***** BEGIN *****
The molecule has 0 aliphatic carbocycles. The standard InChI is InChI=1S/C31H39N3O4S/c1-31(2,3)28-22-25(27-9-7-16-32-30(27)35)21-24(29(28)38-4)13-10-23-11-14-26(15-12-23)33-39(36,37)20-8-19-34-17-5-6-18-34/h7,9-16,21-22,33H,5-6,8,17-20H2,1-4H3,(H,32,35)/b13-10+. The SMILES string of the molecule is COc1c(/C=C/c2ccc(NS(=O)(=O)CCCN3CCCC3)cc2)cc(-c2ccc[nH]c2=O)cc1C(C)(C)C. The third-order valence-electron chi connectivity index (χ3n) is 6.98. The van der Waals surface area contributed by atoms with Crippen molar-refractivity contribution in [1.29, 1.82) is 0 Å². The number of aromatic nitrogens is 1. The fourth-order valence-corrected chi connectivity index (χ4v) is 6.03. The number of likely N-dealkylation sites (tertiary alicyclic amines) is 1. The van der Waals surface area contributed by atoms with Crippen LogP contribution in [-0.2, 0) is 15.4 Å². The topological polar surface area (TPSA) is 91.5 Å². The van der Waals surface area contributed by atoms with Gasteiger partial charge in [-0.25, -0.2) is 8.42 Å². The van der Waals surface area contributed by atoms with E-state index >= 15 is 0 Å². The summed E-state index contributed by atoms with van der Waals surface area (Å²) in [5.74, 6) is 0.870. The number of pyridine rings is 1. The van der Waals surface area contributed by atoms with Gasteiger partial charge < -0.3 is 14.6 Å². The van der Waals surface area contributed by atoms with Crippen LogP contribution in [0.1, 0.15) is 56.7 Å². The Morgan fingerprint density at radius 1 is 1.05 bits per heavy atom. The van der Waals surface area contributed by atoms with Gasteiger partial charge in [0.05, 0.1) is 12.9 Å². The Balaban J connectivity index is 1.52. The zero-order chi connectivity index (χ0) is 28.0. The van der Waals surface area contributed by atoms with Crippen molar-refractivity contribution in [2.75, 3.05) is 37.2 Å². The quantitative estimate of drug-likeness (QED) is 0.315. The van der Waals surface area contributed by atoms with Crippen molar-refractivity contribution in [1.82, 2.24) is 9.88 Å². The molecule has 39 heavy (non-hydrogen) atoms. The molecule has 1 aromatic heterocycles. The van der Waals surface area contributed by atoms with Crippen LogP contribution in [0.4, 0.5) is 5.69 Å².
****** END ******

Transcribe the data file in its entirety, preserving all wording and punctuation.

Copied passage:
The molecule has 0 aliphatic carbocycles. The standard InChI is InChI=1S/C31H39N3O4S/c1-31(2,3)28-22-25(27-9-7-16-32-30(27)35)21-24(29(28)38-4)13-10-23-11-14-26(15-12-23)33-39(36,37)20-8-19-34-17-5-6-18-34/h7,9-16,21-22,33H,5-6,8,17-20H2,1-4H3,(H,32,35)/b13-10+. The SMILES string of the molecule is COc1c(/C=C/c2ccc(NS(=O)(=O)CCCN3CCCC3)cc2)cc(-c2ccc[nH]c2=O)cc1C(C)(C)C. The third-order valence-electron chi connectivity index (χ3n) is 6.98. The van der Waals surface area contributed by atoms with Crippen molar-refractivity contribution in [1.29, 1.82) is 0 Å². The number of aromatic nitrogens is 1. The fourth-order valence-corrected chi connectivity index (χ4v) is 6.03. The number of likely N-dealkylation sites (tertiary alicyclic amines) is 1. The van der Waals surface area contributed by atoms with Crippen LogP contribution in [-0.2, 0) is 15.4 Å². The topological polar surface area (TPSA) is 91.5 Å². The van der Waals surface area contributed by atoms with Gasteiger partial charge in [-0.25, -0.2) is 8.42 Å². The van der Waals surface area contributed by atoms with E-state index >= 15 is 0 Å². The summed E-state index contributed by atoms with van der Waals surface area (Å²) in [5.74, 6) is 0.870. The number of pyridine rings is 1. The van der Waals surface area contributed by atoms with Gasteiger partial charge < -0.3 is 14.6 Å². The van der Waals surface area contributed by atoms with Crippen LogP contribution in [0.1, 0.15) is 56.7 Å². The Morgan fingerprint density at radius 1 is 1.05 bits per heavy atom. The van der Waals surface area contributed by atoms with Gasteiger partial charge in [0.05, 0.1) is 12.9 Å². The Balaban J connectivity index is 1.52. The zero-order chi connectivity index (χ0) is 28.0. The van der Waals surface area contributed by atoms with Crippen molar-refractivity contribution in [2.75, 3.05) is 37.2 Å². The quantitative estimate of drug-likeness (QED) is 0.315. The van der Waals surface area contributed by atoms with Crippen molar-refractivity contribution in [1.82, 2.24) is 9.88 Å². The molecule has 39 heavy (non-hydrogen) atoms. The molecule has 1 aromatic heterocycles. The van der Waals surface area contributed by atoms with Crippen LogP contribution in [0.4, 0.5) is 5.69 Å².